Released: June 11th 2013
Warning: Animal death
God of Thunder volume one is the start of Jason Aaron’s extended Thor plotline, totaling in eight volumes (Thor: God of Thunder one and two, Mighty Thor one and two, Thor: Goddess of Thunder one, two, and three, and finally Unworthy Thor). So if you’ve been curious about where it all starts, you now have your answer. It collects issues one through five, and is therefore a very quick read.
Quick warning first: Don’t get attached to the flying horse (or really anybody but Thor, with a title that has “butcher” in the name, it’s really better safe than sorry). The scene is only on one panel, so it is easily skipped.
The God Butcher is an aptly named title for this volume, as the main antagonist does just that (shocking, I know). Gorr rapidly becomes Thor’s biggest foe, spreading their battles out throughout centuries. I personally like Gorr as an adversary for Thor – it’s nice seeing Thor have to go out of his way and track his enemies down.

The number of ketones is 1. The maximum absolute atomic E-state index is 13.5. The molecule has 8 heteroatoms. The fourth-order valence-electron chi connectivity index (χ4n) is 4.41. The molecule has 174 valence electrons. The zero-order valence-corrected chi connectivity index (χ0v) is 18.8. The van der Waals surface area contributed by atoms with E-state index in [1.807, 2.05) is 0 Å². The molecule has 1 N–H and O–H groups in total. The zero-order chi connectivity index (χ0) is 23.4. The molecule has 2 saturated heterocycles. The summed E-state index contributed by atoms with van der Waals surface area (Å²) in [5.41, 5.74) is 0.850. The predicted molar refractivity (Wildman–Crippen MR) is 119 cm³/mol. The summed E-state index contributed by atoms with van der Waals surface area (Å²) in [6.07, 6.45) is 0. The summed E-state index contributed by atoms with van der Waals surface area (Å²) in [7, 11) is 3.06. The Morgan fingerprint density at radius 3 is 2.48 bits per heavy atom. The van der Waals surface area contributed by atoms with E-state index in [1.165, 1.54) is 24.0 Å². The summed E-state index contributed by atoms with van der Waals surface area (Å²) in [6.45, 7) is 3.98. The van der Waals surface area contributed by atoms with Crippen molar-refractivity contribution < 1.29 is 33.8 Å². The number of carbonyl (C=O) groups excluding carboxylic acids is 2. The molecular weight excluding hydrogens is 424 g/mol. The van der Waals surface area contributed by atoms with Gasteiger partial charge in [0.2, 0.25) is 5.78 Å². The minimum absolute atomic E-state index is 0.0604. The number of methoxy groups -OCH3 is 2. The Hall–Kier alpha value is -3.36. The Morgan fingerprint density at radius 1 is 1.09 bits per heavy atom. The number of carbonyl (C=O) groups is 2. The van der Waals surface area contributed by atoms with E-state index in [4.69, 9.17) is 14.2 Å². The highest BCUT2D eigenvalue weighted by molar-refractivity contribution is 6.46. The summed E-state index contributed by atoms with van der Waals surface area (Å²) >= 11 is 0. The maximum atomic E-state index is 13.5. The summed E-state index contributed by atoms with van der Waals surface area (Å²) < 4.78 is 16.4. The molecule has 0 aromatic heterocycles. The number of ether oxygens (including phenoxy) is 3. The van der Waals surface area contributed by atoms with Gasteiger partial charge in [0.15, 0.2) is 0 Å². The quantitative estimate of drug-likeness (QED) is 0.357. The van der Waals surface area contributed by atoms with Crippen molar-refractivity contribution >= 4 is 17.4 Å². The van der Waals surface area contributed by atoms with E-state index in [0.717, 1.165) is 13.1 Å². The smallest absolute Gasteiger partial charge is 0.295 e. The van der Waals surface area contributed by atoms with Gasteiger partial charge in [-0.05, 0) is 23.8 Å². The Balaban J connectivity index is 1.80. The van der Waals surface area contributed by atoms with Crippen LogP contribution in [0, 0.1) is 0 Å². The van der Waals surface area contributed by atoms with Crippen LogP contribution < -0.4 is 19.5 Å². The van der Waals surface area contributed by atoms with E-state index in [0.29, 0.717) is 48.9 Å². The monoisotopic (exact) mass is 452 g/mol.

Thor is forced to investigate missing gods by using the library (gasp!) of all things, resulting in no end of amusement on my part. Very quickly we are shown just how effective and brutal Gorr really is; fully establishing him as a true opponent for Thor.
There are rapid transitions between the past (Thor on earth during the time of the Vikings), the present (self explanatory), and the future (the end of time). The transitions are sometimes jarring and confusing, and are the main reason I rated the book a four instead of a five star rating. The information gleaned from the transitioning back and forth is interesting however, so I’m glad they were added. I love that older Thor looks so much like his father in the end (and by that I mean the end of time Thor).
Overall I would say that Thor: God of Thunder was worth reading, and am looking forward to reading volume two – I’m the oddball that read the Mighty Thor and up before reading this, so I know where it ends up, but I’d like to see what happened in the middle.